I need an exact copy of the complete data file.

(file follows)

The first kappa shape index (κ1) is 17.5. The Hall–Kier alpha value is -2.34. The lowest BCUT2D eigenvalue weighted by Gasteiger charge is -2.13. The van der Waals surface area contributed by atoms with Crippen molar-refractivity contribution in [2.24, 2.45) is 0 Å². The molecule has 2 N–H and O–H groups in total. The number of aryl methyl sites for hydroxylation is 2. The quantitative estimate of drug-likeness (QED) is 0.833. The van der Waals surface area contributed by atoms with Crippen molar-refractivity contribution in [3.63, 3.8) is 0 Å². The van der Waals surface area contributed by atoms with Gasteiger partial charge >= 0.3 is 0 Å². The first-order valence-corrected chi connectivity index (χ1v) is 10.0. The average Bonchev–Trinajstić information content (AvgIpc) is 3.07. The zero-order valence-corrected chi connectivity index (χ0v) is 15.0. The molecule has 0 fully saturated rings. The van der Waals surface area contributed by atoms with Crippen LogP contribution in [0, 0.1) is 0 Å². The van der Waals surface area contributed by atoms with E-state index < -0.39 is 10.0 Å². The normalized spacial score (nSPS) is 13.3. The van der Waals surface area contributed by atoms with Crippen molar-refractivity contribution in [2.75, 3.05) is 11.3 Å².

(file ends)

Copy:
The first kappa shape index (κ1) is 17.5. The Hall–Kier alpha value is -2.34. The lowest BCUT2D eigenvalue weighted by Gasteiger charge is -2.13. The van der Waals surface area contributed by atoms with Crippen molar-refractivity contribution in [2.24, 2.45) is 0 Å². The molecule has 2 N–H and O–H groups in total. The number of aryl methyl sites for hydroxylation is 2. The quantitative estimate of drug-likeness (QED) is 0.833. The van der Waals surface area contributed by atoms with Crippen molar-refractivity contribution in [3.63, 3.8) is 0 Å². The van der Waals surface area contributed by atoms with Gasteiger partial charge >= 0.3 is 0 Å². The first-order valence-corrected chi connectivity index (χ1v) is 10.0. The average Bonchev–Trinajstić information content (AvgIpc) is 3.07. The zero-order valence-corrected chi connectivity index (χ0v) is 15.0. The molecule has 0 fully saturated rings. The van der Waals surface area contributed by atoms with Crippen LogP contribution in [0, 0.1) is 0 Å². The van der Waals surface area contributed by atoms with E-state index < -0.39 is 10.0 Å². The normalized spacial score (nSPS) is 13.3. The van der Waals surface area contributed by atoms with Crippen molar-refractivity contribution in [2.75, 3.05) is 11.3 Å².